Catalina Island is basically a big barren rock. There are some buildings here and there and a few tourist type spots, but it is mostly undeveloped. One thing about California - they know how to make money. There are very few anchorages because they have all been filled up with mooring buoys. We were lucky to find a place that still had a small anchorage on the southwest side of the island. It was full of buoys but still had some space right near the entrance where you could anchor. The harbormaster came by the morning after we arrived and offered to get us on a mooring buoy... for $45/night! BUT, if you buy 7 nights you only pay for 6. Sheesh, yeah right, I am going to pay $45 to tie up to a mooring buoy - NOT!
We found the blue water that we have been looking for at Catalina Island. It was an exciting day. Jan took a picture on our phone and sent it to her friends at the senior center.
This is one of those places where GPS and a chart plotter really come in handy. Here is a picture of the entrance as we were approaching. Where do you go in again (tip - it is just to the right of the dark rocks)?
|Entrance to Catalina Harbor|
I had been waiting for an opportunity to try this thing out ever since I got it. We literally got it the day before we left Seattle (Ray from the Port of Kingston brought it out to us in Port Ludlow - thanks again Ray - you are the best!!!). I took it out of the box, threw the box in the trash, and stowed the hookah for travel.
Now was my chance - clear, blue, 75 degree water - yeah! So I got my goggles out and in the water I went. Then I started playing with the dive weights - you want just enough that you can stay under water but not so much that you sink like a rock - a fine balance. So Jan worked with me adding and removing weights until I thought it was just right. I have to say it is a little scary clipping a weight belt to your waist while you are swimming.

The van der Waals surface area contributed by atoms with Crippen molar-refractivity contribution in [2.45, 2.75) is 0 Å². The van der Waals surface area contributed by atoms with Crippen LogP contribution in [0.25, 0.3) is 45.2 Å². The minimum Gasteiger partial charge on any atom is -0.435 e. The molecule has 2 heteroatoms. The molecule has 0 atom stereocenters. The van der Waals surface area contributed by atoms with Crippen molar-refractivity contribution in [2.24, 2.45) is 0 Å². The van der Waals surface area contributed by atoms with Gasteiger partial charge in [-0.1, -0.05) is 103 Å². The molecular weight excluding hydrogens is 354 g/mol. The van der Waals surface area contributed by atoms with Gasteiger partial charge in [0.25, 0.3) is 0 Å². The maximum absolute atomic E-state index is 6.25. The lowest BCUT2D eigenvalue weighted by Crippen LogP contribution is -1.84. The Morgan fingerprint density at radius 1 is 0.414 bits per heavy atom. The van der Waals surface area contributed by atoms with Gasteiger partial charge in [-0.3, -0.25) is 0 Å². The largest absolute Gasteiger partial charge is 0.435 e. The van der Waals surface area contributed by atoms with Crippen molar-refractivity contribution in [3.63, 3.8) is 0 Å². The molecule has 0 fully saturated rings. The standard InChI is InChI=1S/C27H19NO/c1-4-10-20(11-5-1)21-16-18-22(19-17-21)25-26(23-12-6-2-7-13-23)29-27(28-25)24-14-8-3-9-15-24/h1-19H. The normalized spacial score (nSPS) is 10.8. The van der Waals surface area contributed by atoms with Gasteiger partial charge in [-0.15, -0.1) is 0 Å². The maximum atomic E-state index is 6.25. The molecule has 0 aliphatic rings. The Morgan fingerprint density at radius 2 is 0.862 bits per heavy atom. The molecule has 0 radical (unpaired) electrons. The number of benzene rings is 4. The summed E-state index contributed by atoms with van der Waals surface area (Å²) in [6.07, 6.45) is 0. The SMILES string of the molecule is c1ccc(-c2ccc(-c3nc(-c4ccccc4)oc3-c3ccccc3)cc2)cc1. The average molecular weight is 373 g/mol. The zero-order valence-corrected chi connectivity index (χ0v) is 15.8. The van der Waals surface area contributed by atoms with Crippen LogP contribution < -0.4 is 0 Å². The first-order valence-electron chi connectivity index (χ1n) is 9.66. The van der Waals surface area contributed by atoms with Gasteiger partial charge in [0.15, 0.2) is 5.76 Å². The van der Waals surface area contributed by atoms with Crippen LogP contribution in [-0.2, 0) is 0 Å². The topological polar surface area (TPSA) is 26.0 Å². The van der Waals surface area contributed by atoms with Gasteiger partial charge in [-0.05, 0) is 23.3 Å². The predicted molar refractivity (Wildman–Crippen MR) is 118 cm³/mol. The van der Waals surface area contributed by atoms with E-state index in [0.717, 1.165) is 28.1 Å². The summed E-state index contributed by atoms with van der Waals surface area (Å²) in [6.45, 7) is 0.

Then I fired up the hookah and tested the air - yup, it's working. I have never had any dive training but I did my research and found out that the most important thing is to keep breathing - don't hold your breath! Your lungs could explode apparently. So I put the regulator in my mouth and started breathing - so far, so good. Now, just put your face in the water and keep breathing - NOT! It caused an immediate panic attack. It is just not natural to put your face in water and breath. So I relaxed on the ladder for a few minutes and then tried again. It took several tries before I was finally able to put my face in the water and breath. What I soon realized is that the first breath or two were by far the hardest. If I just let myself sink and forced myself to take a couple of good breaths I started feeling better. Of course Jan was out with the camera...
|Mike getting the hang of diving|
I was sitting out in the cockpit reading and trying to warm up after my swim and saw this boat sail in. The picture doesn't do it justice - it was HUGE! I think it is a training boat for teens. After they were anchored they all started jumping over the side into the water yelling and screaming.
We had planned to spend 2 more days at Catalina. But the next day I did my 9:00AM weather check and found that a big change was coming - 15 to 25 knots with gusts to 35 tomorrow. That doesn't sound like a lot of fun to me so I rang Brad up and gave him the news. We both agreed that we needed to get out of there, and now! The problem was that I had my zinc just hanging on the end of my prop - not a good situation. Fortunately I had reamed a zinc out the night before and it was hopefully ready. So I quickly got back in the water and in 15 minutes had a fresh zinc installed. We are heading for Newport Beach which is a full day sail away. So getting a late start was not a good thing.
We left the harbor and found 15 to 20 knots of wind on our port bow with big waves to go with it. Brad was braver than I and just powered into the weather. I throttled back so I wouldn't pound the boat and crew. By the time we got to the end of the island so we could turn east and put the weather off our stern quarter Abby Normal was well over a mile out in front of us. After we got safely away from the island and in open water we decided to try our new whisker pole and poled our genoa out. Wow! We took off! We were making 7.5 to 8 knots over ground. It was a great ride!! And we were very thankful because it was going to be very close to dark by the time we reached Newport with our engine. And cracking off on a broad reach was also not feasible because we really needed to make a straight line to our destination to get in before dark. We ultimately caught Abby Normal just as we reached Newport. We love our whisker pole!